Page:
Apart from all of that, the movie plays various tricks on our minds too, such as the one of showing us a fictional character (yes, a fictional character inside the fiction) which is basically an AI that is programmed to keep company to lonely people. One of those is Ryan Gosling’s character and we slowly get to realize various things about her. I will not spoil anything, but this is pretty much a subliminal message kind of thing that we get throughout the movie and not really that important of a part in the main storyline.

Can, just about anyone enjoy this movie?

The movie was not as action-filled as you would expect a sci-fi movie to be and although that does not make it any less good or bad, quite a few questions are raised from this. My personal concern, as soon as I walked out of the viewing room, was how are people going to be able to appreciate something like this. I am not saying they will not like it and I am not saying that there are no others like myself who have a deep appreciation for these kind of things (cyberpunk, art house movies etc.) but at the same time, I cannot help but wonder how the generic viewer of our time is going to be able to appreciate something as deep as what Blade Runner 2049 was. It sounds a bit entitled to say something like that and remember that if you are reading this, you are probably already as interested as I was in it, so you liking it just makes you one of the people on my side. The people I am referring to in this case are people that are not very close to films or other such forms of art and are thus also not used to watching films like Blade Runner. I do not blame them for not knowing how to enjoy such a film but I also cannot stop wondering how such a huge budget was given for such a movie to go in the cinemas. It does have Harrison Ford and Ryan Gosling (and a bunch of other expensive cast members) and that is mostly the reason why most people would go watch it (along with the hype of it being something very “cult”) but that does not mean they will be able to fully appreciate it too. They will understand it, but not “get it”.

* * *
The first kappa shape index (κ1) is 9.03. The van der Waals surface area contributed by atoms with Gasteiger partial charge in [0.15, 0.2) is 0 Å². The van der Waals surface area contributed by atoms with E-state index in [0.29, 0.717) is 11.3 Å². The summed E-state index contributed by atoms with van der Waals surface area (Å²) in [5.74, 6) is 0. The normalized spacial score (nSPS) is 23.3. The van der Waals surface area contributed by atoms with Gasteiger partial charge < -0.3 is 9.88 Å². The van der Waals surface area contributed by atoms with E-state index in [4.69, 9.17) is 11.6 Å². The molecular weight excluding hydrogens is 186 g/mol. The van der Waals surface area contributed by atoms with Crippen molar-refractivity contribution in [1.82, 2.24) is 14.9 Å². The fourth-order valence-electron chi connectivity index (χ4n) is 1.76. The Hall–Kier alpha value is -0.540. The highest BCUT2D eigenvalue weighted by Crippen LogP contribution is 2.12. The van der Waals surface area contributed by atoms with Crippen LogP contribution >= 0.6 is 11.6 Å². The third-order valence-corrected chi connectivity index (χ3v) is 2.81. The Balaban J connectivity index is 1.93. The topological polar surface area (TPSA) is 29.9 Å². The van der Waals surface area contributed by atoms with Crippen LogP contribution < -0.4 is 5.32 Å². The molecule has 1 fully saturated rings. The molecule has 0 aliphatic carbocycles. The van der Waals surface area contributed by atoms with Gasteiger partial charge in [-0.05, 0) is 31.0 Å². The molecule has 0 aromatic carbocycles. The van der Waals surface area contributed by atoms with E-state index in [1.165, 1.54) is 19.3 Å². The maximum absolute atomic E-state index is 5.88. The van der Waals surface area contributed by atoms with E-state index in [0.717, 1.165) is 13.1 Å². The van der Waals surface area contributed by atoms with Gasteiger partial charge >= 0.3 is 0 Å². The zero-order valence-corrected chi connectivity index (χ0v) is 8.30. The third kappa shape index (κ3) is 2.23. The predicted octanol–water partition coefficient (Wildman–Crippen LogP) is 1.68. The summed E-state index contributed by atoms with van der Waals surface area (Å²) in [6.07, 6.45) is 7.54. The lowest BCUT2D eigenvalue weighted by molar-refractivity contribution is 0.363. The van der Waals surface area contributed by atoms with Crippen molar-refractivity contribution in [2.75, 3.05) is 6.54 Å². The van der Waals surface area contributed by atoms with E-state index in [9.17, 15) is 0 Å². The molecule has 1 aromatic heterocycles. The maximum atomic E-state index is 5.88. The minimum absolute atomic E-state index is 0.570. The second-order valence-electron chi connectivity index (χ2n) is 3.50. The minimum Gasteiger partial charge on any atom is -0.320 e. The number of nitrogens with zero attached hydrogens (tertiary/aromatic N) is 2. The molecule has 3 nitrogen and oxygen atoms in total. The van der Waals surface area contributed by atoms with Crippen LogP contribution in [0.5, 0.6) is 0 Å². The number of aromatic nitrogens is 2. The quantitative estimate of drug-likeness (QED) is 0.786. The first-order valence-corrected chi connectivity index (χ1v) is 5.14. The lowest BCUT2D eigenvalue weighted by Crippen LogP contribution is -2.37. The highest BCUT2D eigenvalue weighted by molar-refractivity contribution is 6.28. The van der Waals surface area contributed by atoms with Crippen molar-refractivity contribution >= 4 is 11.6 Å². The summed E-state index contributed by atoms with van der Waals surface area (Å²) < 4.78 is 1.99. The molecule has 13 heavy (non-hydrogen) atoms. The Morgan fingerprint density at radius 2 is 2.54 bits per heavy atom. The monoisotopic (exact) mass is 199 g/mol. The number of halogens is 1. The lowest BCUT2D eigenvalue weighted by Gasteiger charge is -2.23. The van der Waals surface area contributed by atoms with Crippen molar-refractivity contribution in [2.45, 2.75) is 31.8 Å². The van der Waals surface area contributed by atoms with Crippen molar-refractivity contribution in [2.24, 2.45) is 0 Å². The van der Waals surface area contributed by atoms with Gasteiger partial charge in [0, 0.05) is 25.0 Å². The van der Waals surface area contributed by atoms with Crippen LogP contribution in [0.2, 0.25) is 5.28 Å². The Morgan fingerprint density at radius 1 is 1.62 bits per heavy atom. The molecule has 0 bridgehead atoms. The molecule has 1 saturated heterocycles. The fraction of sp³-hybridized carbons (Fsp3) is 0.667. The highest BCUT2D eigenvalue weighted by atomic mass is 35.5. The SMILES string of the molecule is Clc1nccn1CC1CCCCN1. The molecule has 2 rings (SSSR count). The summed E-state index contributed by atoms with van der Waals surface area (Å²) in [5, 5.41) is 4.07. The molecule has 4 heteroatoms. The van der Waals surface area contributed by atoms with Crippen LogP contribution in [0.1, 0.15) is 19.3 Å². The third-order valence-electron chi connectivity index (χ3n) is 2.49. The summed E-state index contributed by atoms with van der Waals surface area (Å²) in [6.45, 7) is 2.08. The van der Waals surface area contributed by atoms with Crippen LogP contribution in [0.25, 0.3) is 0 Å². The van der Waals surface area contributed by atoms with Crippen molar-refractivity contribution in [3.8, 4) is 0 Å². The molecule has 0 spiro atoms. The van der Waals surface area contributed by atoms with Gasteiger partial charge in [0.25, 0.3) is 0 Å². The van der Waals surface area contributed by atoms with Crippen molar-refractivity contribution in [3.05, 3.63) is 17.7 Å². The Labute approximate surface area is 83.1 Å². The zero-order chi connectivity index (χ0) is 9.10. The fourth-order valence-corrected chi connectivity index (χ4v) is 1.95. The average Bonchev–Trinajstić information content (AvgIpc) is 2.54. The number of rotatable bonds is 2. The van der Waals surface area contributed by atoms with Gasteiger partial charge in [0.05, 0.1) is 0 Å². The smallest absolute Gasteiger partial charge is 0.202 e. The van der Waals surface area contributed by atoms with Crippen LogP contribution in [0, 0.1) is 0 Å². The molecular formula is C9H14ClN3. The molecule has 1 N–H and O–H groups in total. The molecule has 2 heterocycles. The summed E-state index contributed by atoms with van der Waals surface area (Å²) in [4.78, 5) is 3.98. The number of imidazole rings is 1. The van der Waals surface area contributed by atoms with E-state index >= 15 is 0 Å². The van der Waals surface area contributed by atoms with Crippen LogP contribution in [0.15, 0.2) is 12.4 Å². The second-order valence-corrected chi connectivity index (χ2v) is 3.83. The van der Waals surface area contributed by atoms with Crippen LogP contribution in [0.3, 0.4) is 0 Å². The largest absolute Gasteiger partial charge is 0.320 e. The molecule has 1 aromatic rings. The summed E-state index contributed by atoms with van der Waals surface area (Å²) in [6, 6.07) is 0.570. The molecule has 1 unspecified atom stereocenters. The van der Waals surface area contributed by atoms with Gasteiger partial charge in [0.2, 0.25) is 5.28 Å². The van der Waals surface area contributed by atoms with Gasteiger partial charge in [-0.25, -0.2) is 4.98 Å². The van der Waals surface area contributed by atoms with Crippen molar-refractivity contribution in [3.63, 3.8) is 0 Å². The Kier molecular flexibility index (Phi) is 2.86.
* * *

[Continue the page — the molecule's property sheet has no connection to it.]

I get that making Blade Runner 2049 was somewhat a way to continue the legacy that Blade Runner started, but at the same time, consider this; what if the first Blade Runner came out now? Would people understand it or appreciate it? Would it do well in the cinema?

I personally believe it would not. It was a ten times harder to understand movie and it had so many abstract concepts in it that it made it somewhat tiring to even watch at times. Some even dare to say that “the new one is better than the old one.” I won’t spend any energy telling you how stupid that sounds and how invalid that is as a comment to start with, since those two movies are from different times and something very differently. It does raise questions though. The fact that people “feel” like the new one is a better movie gives a lot of pointers. Do people like more because of the better visuals or just because they were able to follow it in an easier way?

I personally still like the first one more, mostly because of its abstract nature and the messages that it has hidden in every corner of its cyberpunk world. I find it that the first Blade Runner was actually as gritty as a cyberpunk universe needs to be and the fact that it was made the year it was made only helped with making it look the way it should. The new one was obviously able to give us a lot of the other digital shenanigans of the cyberpunk world through the movie’s visuals that older movie-making technologies weren’t able to give us. That does not make it any “better” though as this is not the reason why Blade Runner became the “cult” art item that we all came to know.

Either way, I do not mean to sound negative about all of this, so I am just going to say that I am glad it was made and I am even more glad to see that it was adapted in a way that it made it easier to follow, thus attracting even more people to the lovely worlds of cyberpunk and all the hidden meanings that those have. Next page will focus on some aspects of the movie that I wanted to talk about, but cannot be discussed without going over things that would be considered spoilers for people who haven’t watched the movie.

I do have to say though that, as much as I do not like Jared Leto as an actor, he did a fine job portraying the stone cold replicant creator in the movie. I suggest you watch the short-movies before you go watch the movie itself at the theatres, since it sets the tone quite nicely for what you are about to watch later.

Next page ~ SPOILERS!